Rep. Loretta Sanchez Introduces Bill to fight child sex trafficking and tourism

The following release came in this morning from the Office of Congresswoman Loretta Sanchez:

Congresswoman Loretta Sanchez (D-Santa Ana)

WASHINGTON, D.C. — Congresswoman Loretta Sanchez (CA-47), Vice Chair of the House Homeland Security Committee, introduced a bill to protect children worldwide from sexual exploitation. H.R. 6266, the Sex Offender Notification of International Travel Act, would help prevent, deter, and combat child sex tourism and trafficking by requiring sex offenders to notify appropriate law enforcement officials before traveling internationally.

“Child sex tourism is a horrific crime that exploits the most innocent and vulnerable members of our society,” said Rep. Sanchez. “These predators often have a long history of abusing children, both in the U.S. and abroad. By requiring sex offenders to flag their travel plans, my bill will give law enforcement a powerful tool in the fight against child exploitation.”

“Child sexual exploitation isn’t just a problem overseas, it’s flourishing here at home,” said Grier Weeks, the Executive Director of the National Association to Protect Children (PROTECT). “Rep. Sanchez’s bill will give law enforcement the tools they need to help stop sex trafficking wherever it exists. We’ve been waiting a long time for tough, serious legislation like this.”

“During these politically charged times, it takes real courage and vision to introduce policy that will create jobs for returning veterans, protect children from those who seek to exploit them, and to make resources for law enforcement a real priority, and Congresswoman Loretta Sanchez has done just that, all in one bill,” said Erin Runnion from the Joyful Child Foundation – In Memory of Samantha Runnion.

H.R. 6266 would strengthen existing provisions in the Sex Offender Registration and Notification Act (SORNA). Although SORNA has been effective in targeting sex offenders, Rep. Sanchez’s bill would significantly enhance the ability of Department of Homeland Security officials to identify high-risk travelers earlier and more frequently. The goal is to stop the traveler prior to the exploitation of children.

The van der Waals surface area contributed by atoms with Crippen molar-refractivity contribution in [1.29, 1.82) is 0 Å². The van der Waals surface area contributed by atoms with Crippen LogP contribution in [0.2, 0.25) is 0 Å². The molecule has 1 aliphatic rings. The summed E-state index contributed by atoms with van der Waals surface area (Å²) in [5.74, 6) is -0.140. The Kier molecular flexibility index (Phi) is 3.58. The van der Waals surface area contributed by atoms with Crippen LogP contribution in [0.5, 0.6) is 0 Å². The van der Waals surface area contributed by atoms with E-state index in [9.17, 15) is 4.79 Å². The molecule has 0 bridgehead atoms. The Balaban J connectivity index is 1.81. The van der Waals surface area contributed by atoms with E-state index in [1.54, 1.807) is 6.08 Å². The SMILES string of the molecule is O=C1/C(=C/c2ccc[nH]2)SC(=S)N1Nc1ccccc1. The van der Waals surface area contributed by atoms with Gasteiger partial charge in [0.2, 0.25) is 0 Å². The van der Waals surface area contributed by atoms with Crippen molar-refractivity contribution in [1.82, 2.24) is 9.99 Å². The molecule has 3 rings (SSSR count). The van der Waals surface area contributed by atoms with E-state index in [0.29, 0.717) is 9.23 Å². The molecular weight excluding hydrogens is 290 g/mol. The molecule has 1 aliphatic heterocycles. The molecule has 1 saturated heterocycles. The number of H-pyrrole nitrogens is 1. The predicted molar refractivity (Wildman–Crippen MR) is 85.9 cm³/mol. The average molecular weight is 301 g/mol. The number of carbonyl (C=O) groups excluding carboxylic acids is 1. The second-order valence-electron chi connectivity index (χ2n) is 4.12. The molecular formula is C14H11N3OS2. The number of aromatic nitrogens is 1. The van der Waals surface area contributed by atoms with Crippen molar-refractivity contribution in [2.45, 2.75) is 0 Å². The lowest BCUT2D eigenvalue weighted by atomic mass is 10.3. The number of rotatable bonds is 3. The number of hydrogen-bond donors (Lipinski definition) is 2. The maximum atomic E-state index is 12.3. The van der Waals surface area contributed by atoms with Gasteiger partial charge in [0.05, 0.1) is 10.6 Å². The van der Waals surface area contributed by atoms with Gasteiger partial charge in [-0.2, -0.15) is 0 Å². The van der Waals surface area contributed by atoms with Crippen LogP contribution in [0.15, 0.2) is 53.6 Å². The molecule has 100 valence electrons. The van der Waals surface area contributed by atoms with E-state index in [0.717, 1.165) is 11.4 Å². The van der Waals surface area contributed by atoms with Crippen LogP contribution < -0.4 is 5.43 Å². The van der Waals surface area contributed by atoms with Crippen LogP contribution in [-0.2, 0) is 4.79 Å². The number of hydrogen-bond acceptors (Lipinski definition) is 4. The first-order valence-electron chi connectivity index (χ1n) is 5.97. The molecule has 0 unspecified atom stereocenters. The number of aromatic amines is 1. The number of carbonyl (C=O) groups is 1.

In addition to requiring sex offenders to notify domestic officials prior to travelling, the Sex Offender Notification of International Travel Act would also permit U.S. law enforcement to share such information with foreign officials when appropriate. When a registered sex offender travels abroad, the Department of Homeland Security would be able to notify the country of destination. The country of destination would then determine whether or not to allow the offender to enter, and under what conditions.

Rep. Sanchez, who represents the largest Vietnamese community outside of Vietnam, introduced H.R. 6266 in part to address an issue that is extremely important to her Vietnamese constituents. Vietnamese women and girls are trafficked throughout Southeast Asia for commercial sexual exploitation. The World Human Rights Organization and UNICEF estimate that one-third of the prostitutes in Cambodia are under the age of 18, the majority of whom are Vietnamese.

Congresswoman Loretta Sanchez is proud to represent California’s 47th Congressional District, which includes the cities of Anaheim, Garden Grove, Santa Ana, and parts of Fullerton in Orange County. She serves as Vice Chair of the House Homeland Security Committee and Chair of the House Armed Services Subcommittee on Terrorism, Unconventional Threats, and Capabilities. Rep. Sanchez is also a member of the fiscally conservative Blue Dog Coalition and sits on the bipartisan, bicameral Joint Economic Committee.